ACNC Registered Charity

Matthew Mooney Rides for Jase

This week's Mr. Perfect Blog is an interview with one of our Board's colleagues. Matthew is taking on an incredible challenge all in the name of mental health.



Matthew Mooney is an associate at law firm, Baker McKenzie in the Energy, Resources and Infrastructure team in Sydney.  He has been at the firm since March 2015 and has competed at an elite level in the past, as a runner in his spare time.

Soon Matthew will undertake a significant challenge all in the name of a worthy cause.

Matthew explains: “Chances are that the black dog may have poked its ugly-looking head into to your life at some point in the past. Maybe it's lurking in the back garden right now. The unfortunate reality is that if it hasn’t stopped by yet, it may at some point. In Australia, depression is a disease that affects one in eight men and one in five women in their lifetimes. Many people deal with depression by bottling it up and trying to manage it within their own headspace. In fact, taking on the black dog solo is often a sure-fire way to increase the risk of depression going unrecognised and untreated.”

In order to raise awareness and to encourage people to have open conversation about what’s going on in their own headspaces, Matthew is going to join Ben for a short part of his epic bike ride of over 18,000km in six months for Jase, his brother, who sadly lost his battle with depression about two years ago.

Please do yourself a favour and check out their Facebook page to see their truly inspirational adventure thus far:


In Conversation with Matthew before he embarks on the ride

Q1. Tell us about what you are embarking on for charity and why?

In order to raise awareness and to encourage people to have open conversation about what’s going on in their own headspaces, I’m going to join the Woods’ on a small part of their amazing journey around Australia. Ben is riding his bike 18,000km in six months for Jase, his brother, who sadly lost his battle with depression about two years ago.

I’ll be tagging along for a couple of weeks from Exmouth to Perth. It’s about 1,250km of riding which I hope will be accompanied by a stiff and relentless tail wind. Additionally, and embarrassingly, I’ll be attempting to cultivate a Movember style moustache.

No one really knew what was really going on in Jase’s head until it was too late.  He was the nicest, friendliest guy, always going out of his way to make people feel comfortable.  If he had felt able to speak up about what was going on, or if someone had seen the signs earlier on, things might be different today.  This ride is about letting people know that there are people out there like Jase and encouraging an open dialogue about mental health.

Q2. How successful has your preparation for the ride been?

At this point, preparation has been minimal.  I’m a runner by trade so I’ve been doing plenty of that, but riding 200km a day is a different kettle of fish.  A few weeks ago I had a mechanical riding home from work at midnight and ended up face first on the bitumen with a bus almost up my rear end.  Bloodied and concussed, I made the informed decision to carry myself and the bike 4km home.  Needless to say I was slightly traumatised by that experience and haven’t been able to go near my bike for a while.  Although did manage to fix it over the weekend and have ridden to and from work this week. Baby steps at this stage.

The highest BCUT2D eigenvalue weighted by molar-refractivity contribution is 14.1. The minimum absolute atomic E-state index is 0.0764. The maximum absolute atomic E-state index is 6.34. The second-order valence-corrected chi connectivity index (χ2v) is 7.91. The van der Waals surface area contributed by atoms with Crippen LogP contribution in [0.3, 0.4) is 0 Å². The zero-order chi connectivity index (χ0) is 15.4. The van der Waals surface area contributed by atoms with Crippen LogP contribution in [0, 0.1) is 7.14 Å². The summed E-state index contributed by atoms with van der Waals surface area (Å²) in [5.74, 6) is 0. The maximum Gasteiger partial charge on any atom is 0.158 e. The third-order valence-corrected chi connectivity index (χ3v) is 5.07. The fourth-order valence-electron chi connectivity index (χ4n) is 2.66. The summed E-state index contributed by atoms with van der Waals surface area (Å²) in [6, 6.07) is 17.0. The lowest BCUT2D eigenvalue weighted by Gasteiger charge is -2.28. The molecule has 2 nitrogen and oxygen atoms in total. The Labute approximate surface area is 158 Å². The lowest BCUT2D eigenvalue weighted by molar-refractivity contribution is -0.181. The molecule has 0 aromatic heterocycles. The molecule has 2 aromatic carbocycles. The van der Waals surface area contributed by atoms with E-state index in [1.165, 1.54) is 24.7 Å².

Q3. What is your connection to the cause more broadly and have you always been passionate about this space?

I’ve dealt with mental health issues ever since I left school.  For me depression and anxiety comes in waves of intensity, where one week I’ll be fine and then next I’ll battle to find a reason to get out of bed in the morning.  Sometimes I know why I’m depressed or anxious and at other times I don’t and they are worst times because I find myself even more anxious.  My go to technique is to ignore the issue at hand and carry on like nothing is wrong but clearly this is unhelpful.  What’s more is that people very close to me have had serious mental health issues.  It’s only something I think I’ve become passionate about since gaining a greater understanding of my own issues.

Q4. Sounds like you keep pretty fit, what drives you?

Firstly, I like racing – running first and foremost and then anything I can get my hands on after that.  Secondly, exercise is a form of relaxation where I can switch off from the real world and my mind is focused on running up the next hill or cycling to the next town rather than thinking about what emails I need to send, or Australia’s looming energy crisis.

Q5. How can people donate to your ride?

At the following link:  

Q6. How is the overall campaign going and where is Ben up to in his circumnavigating Australia?

Really well by all accounts. Despite a shaky start (Ben was hit by a car in Brisbane and had to get shoulder surgery), they are on track to make the six month deadline. I think they’ve just crossed the NT / WA state border. Their Facebook page is where you’ll find all the latest:

Q7. Who will be cheering you along in this endeavour and how can we encourage you from the sidelines?

Friends and family are getting right behind the cause. Especially my girlfriend Rachel who is my greatest supporter and my muse. Socials (Facebook and LinkedIn) are a great way to keep me honest, I’ve posted a few training / progress updates.

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